I also want the southern facade to work like a solar chimney (in the lower half, like a climbing solar chimney) that channels hot air building up the facade from the sun all the way to the roof, and pull air cross the interior out of vents. So I need to further divide the facade surface breps to fixed rainscreens and operable shades.

my goal is to move the information over to detail and specificate to revit. and this would make a good occasion to test out the brand new mantis shrimp. I hope I can run revit + dynamo and this analysis together :slight_smile:

So I think I might be at the end of this particular thread - the answer to the RAM bottleneck is - DOWNSIZE YOUR SAMPLES!

I think there is an easy way to do what you are looking for. If you just send me the results for two surfaces and let me know what you want to do I can help you to get the results sepratly for each face. I feel you are making it complicated by taking the vectors for vertices - Based on my understanding you don’t really need it.


Thank you mostapha for the reply. I totally overlooked the testvec output and it makes things much easier and light on the feet.

The only thing I like about using mesh vertices is that the points line up almost perfectly with the panelization grid I used with paneling tools component. I am using the karamba mesh brep to and the grid patterns from these tools on the surfaces are in sync, and the points are more of a rectangular grid.

I did try to rebuild the geometry as meshes separately and join mesh before feeding it to ladybug in order to avoid triangles. but for some reason the component gave no output. It said solution exception: ‘int’ object has no attribute ‘get bounding box’

Karamba mesh brep gave a clean mesh so I ended up using it for the analysis. I think you are right about it the mesh vertices approach being more complicated and it is really slow. I guess the ideal solution would be that I rebuild the vertical faces of breps as rectangular meshes (the vertical faces) and join that mesh with floor slab meshes that has some triangles. and if radiation analysis likes the mesh, then everything will be fine.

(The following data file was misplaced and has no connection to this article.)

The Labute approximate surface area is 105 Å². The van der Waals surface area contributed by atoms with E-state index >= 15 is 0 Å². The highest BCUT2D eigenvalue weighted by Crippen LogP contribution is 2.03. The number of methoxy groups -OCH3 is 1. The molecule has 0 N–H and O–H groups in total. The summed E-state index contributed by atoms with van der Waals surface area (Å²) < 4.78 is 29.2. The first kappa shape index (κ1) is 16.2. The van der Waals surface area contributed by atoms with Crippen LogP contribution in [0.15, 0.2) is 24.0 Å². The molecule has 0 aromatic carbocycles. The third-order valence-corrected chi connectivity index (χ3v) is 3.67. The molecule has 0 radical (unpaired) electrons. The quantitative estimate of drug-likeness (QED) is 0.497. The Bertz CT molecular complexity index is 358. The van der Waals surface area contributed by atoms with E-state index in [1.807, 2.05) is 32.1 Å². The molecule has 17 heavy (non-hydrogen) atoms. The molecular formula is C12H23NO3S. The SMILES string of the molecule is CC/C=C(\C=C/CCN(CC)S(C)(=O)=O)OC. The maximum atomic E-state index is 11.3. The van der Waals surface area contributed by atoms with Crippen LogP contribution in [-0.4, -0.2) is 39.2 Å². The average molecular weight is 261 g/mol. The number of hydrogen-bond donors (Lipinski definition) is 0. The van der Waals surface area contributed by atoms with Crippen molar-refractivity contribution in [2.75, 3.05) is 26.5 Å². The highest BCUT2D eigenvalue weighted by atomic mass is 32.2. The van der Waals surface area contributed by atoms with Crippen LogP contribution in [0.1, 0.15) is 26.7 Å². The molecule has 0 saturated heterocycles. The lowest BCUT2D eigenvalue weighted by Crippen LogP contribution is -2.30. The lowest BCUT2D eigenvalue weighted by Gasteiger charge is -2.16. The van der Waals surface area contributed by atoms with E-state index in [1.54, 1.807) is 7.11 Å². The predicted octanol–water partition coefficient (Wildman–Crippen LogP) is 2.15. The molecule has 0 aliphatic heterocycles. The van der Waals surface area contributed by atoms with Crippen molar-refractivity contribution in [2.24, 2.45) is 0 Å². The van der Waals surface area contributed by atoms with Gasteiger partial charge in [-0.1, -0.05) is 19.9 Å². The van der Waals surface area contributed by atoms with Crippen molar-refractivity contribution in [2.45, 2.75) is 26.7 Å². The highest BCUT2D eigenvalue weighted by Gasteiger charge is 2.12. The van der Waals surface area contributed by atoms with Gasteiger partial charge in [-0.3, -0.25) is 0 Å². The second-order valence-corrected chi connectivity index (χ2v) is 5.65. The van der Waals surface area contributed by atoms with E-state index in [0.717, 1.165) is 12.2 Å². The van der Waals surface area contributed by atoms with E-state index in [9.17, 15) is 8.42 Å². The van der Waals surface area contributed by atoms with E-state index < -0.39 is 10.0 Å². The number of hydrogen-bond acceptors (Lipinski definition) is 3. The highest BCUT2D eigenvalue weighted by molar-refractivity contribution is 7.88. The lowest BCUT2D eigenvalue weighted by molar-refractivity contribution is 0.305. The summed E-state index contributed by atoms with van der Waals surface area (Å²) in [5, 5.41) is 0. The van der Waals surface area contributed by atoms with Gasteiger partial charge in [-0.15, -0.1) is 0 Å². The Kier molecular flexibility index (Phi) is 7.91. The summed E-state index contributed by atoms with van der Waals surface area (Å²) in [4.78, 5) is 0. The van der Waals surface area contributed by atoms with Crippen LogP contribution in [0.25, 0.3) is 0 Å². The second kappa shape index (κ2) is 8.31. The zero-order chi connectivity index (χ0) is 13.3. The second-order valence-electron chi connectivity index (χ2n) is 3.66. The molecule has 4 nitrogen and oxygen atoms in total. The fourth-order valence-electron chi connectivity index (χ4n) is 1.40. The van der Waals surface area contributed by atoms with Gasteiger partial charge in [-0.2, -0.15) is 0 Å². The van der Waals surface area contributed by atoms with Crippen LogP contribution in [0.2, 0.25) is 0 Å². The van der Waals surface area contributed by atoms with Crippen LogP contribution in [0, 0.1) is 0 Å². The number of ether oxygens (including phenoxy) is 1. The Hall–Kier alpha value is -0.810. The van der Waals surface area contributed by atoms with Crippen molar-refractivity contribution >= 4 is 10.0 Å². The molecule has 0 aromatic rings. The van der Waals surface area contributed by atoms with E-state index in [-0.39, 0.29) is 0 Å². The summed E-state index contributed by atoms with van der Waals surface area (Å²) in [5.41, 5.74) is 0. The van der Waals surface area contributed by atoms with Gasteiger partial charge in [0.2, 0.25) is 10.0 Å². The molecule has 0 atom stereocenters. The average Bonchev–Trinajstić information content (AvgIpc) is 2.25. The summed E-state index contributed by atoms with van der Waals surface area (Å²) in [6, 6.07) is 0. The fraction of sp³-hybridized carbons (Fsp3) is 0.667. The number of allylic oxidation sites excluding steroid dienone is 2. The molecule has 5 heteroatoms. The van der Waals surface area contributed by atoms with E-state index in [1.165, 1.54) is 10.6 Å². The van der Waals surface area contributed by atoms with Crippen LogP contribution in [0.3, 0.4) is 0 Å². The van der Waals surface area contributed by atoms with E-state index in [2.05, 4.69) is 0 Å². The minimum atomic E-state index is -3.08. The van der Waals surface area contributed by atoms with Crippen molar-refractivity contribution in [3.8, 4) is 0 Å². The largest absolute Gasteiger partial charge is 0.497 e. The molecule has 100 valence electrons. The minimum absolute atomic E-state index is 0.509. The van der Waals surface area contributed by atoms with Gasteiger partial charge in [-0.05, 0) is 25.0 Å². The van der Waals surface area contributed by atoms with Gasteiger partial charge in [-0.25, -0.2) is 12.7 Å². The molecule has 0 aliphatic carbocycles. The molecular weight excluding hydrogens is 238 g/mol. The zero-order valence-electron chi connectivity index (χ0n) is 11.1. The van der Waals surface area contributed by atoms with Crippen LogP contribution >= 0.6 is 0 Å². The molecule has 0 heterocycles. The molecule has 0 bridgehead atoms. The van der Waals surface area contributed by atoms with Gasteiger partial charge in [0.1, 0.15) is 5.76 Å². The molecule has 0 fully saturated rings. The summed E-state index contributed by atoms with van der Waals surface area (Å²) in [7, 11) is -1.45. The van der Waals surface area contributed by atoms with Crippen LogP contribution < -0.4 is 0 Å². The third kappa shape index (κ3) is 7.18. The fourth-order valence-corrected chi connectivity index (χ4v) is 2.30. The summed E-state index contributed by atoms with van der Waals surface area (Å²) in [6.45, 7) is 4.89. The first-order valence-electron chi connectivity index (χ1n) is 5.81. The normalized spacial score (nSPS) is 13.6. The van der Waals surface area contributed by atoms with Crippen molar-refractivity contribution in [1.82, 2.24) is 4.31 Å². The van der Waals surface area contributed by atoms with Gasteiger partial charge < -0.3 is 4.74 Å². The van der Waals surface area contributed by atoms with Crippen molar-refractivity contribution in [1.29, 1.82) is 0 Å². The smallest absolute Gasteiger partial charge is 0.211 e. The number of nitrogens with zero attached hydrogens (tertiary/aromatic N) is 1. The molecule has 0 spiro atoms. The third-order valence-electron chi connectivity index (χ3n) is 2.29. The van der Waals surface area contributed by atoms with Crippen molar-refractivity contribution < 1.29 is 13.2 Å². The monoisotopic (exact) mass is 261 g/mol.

The download link for the rhino file is here: about 10mb.

ttt.exportgh.gh (233 KB)
CZ04RV2.epw (1.61 MB)

Hi Youngjae, When I open your definition there are so many missing plugins as I don’t have them installed on my system. To help this conversation going I made and example where I made two panels, then I meshed them inside the component, then found average number for each panel and moved the center point outward based on this number. I hope this shows the workflow.


averageForEachPanel.gh (81.7 KB)

That solution works wonderfully. Here is my version of it. Thank you Mostapha.

averageForEachPanel_yj.gh (89.4 KB)

The approach you showed me was what I was looking for. I am more versatile modelling with nurbs surfaces so I was going to have mesh as like the information layer and the nurbs surfaces as the fabrication layer. But since branching test points and test vectors relating to a large number of surfaces or curve inclusion is such a bottleneck, now I do get the feeling that gaining more sophisticated control over the meshing process would be important to work with ladybug components.

By the way, I have noticed that the radiation result is very different whether I input one mesh or a lot of surfaces. and the earlier version of the component (0.0.54) is now throwing up error saying “too many values to unpack” which means the component is out of date, I suppose.

On the left image you see radiation mesh (0.0.58) with one mesh as input, and on the right you see radiation mesh with exploded breps as input. To see what is happening inside the box with exploed breps as inputs, I tried to see how the meshing is done inside the component (0.0.58) but not a lot of progress so far reading it.

I am attaching a more concise definition and the rhino file if you find the time to take a closer look.

Rhino file is here

ttt.exportgh4.gh (204 KB)

Hi Youngjae, Good to know that you are making good progress. The result difference is because in the case on the right normal directions are wrong. You need to flip the surfaces and then the results will be the same.

ahh that was it.